Pragya Sharma - I am doing just fine 2021-12-09
Pragya Sharma - I am doing just fine

Dear diary,

How are you?

I woke up as usual at 7 pm, didn´t want to, but I had to, as I was out of meds. Ran down to the pharmacy for getting medications and there it was, that look on their faces as if they were saying,´ here comes the abomination´.

They think I don´t notice when they put on an extra glove every time before examining me or when they pass on that little joke about me being in this state because I AM homosexual. Did they ask me, how I got this, this parasite, and all the disgrace that came along? I guess not, maybe I should tell them someday, how I went for a regular checkup at THEIR clinic and how his insatiable need to eat a burger was more important than using a new sterile syringe. Well, I don´t think my venting will do any good, and more sets of eyes will get a piece of humor.

It is the same look in their eyes every day as if I am dirty and all I want to do, is ask them, ´WHY?´. Is it my fault? Is it my family´s fault? Because they sure too are being treated as untouchables.

I remember when my doctor first told me about HIV. The moment she mentioned that I was positive, my brain became numb, everything seemed disoriented and grey. My heart sank so deep the second I remembered my mother, how was I supposed to tell her that she´s got a dead son? No one in my school or college ever told us about HIV, what it was, how it was transmitted, or how it can alienate you in an instant. My doctor explained what it meant to be HIV-positive. She said it´s a disease, caused by a virus, but all I heard was,´´ you are going to die now, ALONE, because no one will ever associate with you´´. I cried and cried and cried until my appointment time was over, but the doctor was a guardian angel sent from heaven as she stood by me till the end and when I stopped crying, she suggested that I join a social group. I stood up and left, it felt suffocating in that room where I was told that I will never be able to live a normal life again. I ran away from home, couldn´t face them. Somehow the society conditioned us into believing that if a person has HIV, it´s their fault. But it´s not, the virus doesn´t care about your religion, caste, creed, country, or your ethical stand, all it cares about is a portal of entry in your body, that´s it. A serial killer sitting in a prison and you studying in a college have the same probability of getting it.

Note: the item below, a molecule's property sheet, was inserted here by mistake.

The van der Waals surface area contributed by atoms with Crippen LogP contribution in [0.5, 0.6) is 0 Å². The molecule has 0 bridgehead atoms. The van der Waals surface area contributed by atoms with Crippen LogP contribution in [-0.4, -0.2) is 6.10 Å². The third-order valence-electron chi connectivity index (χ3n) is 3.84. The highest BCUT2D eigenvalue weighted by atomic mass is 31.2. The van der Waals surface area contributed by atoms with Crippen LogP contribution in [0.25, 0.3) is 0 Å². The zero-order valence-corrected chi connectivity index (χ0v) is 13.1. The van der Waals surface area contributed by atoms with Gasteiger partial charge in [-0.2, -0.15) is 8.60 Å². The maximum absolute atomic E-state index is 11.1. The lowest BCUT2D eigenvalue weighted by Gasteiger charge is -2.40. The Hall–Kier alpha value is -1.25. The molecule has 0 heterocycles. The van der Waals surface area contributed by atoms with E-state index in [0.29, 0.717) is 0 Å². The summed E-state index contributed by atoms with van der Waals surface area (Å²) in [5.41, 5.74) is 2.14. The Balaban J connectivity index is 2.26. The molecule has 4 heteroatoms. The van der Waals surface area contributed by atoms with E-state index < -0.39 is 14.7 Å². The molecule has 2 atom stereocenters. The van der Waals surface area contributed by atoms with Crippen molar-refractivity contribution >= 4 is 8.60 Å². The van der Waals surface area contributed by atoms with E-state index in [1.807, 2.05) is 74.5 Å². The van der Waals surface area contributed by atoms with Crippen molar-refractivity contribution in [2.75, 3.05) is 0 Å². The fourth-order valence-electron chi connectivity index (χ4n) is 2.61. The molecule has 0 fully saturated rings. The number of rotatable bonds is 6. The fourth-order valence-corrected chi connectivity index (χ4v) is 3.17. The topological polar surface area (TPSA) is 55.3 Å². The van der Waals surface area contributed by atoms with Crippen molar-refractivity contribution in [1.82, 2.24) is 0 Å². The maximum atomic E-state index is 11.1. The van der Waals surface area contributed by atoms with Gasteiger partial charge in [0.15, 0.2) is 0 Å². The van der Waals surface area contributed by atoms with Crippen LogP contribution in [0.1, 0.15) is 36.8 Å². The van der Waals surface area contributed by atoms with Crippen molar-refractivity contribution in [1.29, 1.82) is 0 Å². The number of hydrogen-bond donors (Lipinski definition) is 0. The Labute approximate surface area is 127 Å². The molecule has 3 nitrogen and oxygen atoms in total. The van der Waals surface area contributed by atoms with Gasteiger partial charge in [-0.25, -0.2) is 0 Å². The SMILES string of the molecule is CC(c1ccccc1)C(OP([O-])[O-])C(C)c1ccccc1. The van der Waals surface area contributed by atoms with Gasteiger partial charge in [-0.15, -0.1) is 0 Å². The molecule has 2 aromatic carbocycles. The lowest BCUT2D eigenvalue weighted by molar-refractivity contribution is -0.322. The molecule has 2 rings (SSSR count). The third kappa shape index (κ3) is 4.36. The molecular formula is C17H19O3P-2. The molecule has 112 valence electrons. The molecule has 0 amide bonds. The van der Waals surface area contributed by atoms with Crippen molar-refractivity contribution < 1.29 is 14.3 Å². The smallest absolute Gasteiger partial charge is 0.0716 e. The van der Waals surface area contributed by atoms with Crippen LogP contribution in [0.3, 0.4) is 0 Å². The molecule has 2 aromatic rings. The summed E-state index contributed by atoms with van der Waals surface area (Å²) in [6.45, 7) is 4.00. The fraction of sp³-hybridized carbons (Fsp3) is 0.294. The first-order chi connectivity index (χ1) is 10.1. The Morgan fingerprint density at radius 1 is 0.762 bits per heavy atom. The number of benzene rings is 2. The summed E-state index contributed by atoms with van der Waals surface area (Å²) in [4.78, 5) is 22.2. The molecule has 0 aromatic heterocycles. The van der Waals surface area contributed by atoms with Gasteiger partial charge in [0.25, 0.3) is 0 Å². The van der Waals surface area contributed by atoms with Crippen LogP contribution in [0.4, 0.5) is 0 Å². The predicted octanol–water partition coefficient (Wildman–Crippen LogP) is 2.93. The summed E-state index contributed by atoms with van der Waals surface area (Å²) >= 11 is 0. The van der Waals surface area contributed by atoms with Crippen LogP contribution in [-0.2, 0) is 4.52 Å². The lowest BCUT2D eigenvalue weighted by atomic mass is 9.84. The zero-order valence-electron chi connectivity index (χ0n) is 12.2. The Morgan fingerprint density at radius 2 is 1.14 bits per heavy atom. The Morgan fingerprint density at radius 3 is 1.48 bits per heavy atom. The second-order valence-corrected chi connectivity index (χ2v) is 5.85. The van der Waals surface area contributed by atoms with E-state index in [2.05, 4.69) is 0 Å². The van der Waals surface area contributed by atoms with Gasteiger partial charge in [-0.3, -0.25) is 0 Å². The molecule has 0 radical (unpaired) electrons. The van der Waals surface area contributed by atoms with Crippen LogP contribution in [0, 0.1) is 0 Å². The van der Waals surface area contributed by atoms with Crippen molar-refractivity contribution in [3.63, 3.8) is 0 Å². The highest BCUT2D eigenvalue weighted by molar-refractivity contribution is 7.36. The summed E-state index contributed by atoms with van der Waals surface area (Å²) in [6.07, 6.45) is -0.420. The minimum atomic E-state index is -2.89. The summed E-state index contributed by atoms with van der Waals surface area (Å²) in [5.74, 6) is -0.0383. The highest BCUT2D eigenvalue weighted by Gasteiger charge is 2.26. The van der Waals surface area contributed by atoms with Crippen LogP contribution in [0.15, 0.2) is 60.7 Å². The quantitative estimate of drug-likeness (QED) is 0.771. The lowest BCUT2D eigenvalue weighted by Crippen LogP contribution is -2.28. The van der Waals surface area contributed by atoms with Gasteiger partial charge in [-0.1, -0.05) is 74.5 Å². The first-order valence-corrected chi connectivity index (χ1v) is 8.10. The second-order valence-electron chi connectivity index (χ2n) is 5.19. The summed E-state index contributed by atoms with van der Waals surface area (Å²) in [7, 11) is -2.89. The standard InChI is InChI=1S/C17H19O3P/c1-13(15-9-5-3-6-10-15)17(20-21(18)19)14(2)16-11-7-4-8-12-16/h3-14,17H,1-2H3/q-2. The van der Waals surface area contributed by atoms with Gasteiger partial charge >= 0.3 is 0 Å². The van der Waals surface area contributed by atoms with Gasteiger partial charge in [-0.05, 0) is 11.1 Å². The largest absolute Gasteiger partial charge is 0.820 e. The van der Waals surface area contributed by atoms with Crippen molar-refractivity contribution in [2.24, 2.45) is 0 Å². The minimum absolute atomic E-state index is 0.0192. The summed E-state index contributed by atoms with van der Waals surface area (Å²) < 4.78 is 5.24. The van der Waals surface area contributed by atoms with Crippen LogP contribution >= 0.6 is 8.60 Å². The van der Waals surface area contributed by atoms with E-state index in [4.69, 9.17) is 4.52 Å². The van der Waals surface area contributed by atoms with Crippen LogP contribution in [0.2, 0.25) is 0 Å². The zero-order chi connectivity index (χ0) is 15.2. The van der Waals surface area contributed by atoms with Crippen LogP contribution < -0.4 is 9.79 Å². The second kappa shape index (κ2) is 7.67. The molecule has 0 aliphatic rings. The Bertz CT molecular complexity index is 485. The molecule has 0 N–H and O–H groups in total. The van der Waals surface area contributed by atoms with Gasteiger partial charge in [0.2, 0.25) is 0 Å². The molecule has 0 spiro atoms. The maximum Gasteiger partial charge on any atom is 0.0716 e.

I came back after a week and went straight to the doctor. She arranged everything for me, the antiretrovirals, the regimen, insurance claim, and the social group. I joined the group and attended my very first session. I was hesitant to share what I was feeling, the discomfort, denial, and most importantly fear. I was scared, scared of this new unwanted life that was assigned to me, scared to tell anyone because I couldn´t bear the sight of their judgmental look even in my worst nightmares.

So, I listened. I listened to all of the members and their stories. Neha, a new member from India, shared her experience where her dad died of HIV 10 years back, and how the hospital staff disposed of his dead body in the sewage because they were afraid that if they do the cremation, the virus will spread through the ash. Marianne, a transgender, told that she was bullied and beaten by the lower healthcare staff when she went to take her medications. Madhu, a 45 years old woman, shared that when she went through a miscarriage, her doctor said, ´´It´s better that your baby died instead of living a life with HIV´´. Something died inside of me when I heard this, I think it was the part that believed in humanity. ´´It´s not the virus that kills us, it´s the attitude people treat us with´´. I was terrified to see a college student there, who was just 20. He told everyone how he shared concerns about his condition with his girlfriend last week and that she still loves him and supports him the same. While listening to him, I could see a ray of hope coming out of the window as the sun rose above our heads. Maybe there is hope if everyone gets a doctor like mine, maybe there is hope in the future, maybe there is hope for people like us.

People like us? People LIVING with a CHRONIC MANAGEABLE DISEASE. Yes, it is manageable and with proper medications, it is non-transmissible too.

How am I, you ask? I think I am doing fine, where the word fine has a personal meaning. When I say I´m fine, it means I made a deal with my anxiety to go out, I am fine because I took all my medications yesterday. I am fine because my mother called and I remembered how she accepted me and told me it was not my fault, every single day. I am fine because I made peace with the fact that my friends left me to die alone. And I am fine because I have got other people who are doing just FINE.

Hoping for a better tomorrow, Goodnight.

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